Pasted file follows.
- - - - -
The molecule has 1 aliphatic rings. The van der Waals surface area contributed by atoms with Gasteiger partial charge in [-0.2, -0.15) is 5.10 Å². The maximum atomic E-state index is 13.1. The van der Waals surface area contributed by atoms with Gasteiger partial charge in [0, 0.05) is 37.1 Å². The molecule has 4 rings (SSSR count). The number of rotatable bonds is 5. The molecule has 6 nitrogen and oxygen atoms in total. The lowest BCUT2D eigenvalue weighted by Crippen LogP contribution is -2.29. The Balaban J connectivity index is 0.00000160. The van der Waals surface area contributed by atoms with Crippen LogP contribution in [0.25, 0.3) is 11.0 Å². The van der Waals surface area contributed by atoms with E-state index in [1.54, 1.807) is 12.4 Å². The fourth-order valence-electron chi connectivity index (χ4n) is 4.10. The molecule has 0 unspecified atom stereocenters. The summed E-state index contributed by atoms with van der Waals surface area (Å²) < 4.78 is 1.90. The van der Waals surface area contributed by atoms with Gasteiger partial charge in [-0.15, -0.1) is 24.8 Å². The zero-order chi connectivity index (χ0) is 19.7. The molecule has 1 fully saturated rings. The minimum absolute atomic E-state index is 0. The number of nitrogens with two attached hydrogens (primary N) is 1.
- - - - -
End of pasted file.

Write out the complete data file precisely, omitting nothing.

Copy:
The molecule has 1 aliphatic rings. The van der Waals surface area contributed by atoms with Gasteiger partial charge in [-0.2, -0.15) is 5.10 Å². The maximum atomic E-state index is 13.1. The van der Waals surface area contributed by atoms with Gasteiger partial charge in [0, 0.05) is 37.1 Å². The molecule has 4 rings (SSSR count). The number of rotatable bonds is 5. The molecule has 6 nitrogen and oxygen atoms in total. The lowest BCUT2D eigenvalue weighted by Crippen LogP contribution is -2.29. The Balaban J connectivity index is 0.00000160. The van der Waals surface area contributed by atoms with Crippen LogP contribution in [0.25, 0.3) is 11.0 Å². The van der Waals surface area contributed by atoms with E-state index in [1.54, 1.807) is 12.4 Å². The fourth-order valence-electron chi connectivity index (χ4n) is 4.10. The molecule has 0 unspecified atom stereocenters. The summed E-state index contributed by atoms with van der Waals surface area (Å²) < 4.78 is 1.90. The van der Waals surface area contributed by atoms with Gasteiger partial charge in [-0.15, -0.1) is 24.8 Å². The zero-order chi connectivity index (χ0) is 19.7. The molecule has 1 fully saturated rings. The minimum absolute atomic E-state index is 0. The number of nitrogens with two attached hydrogens (primary N) is 1.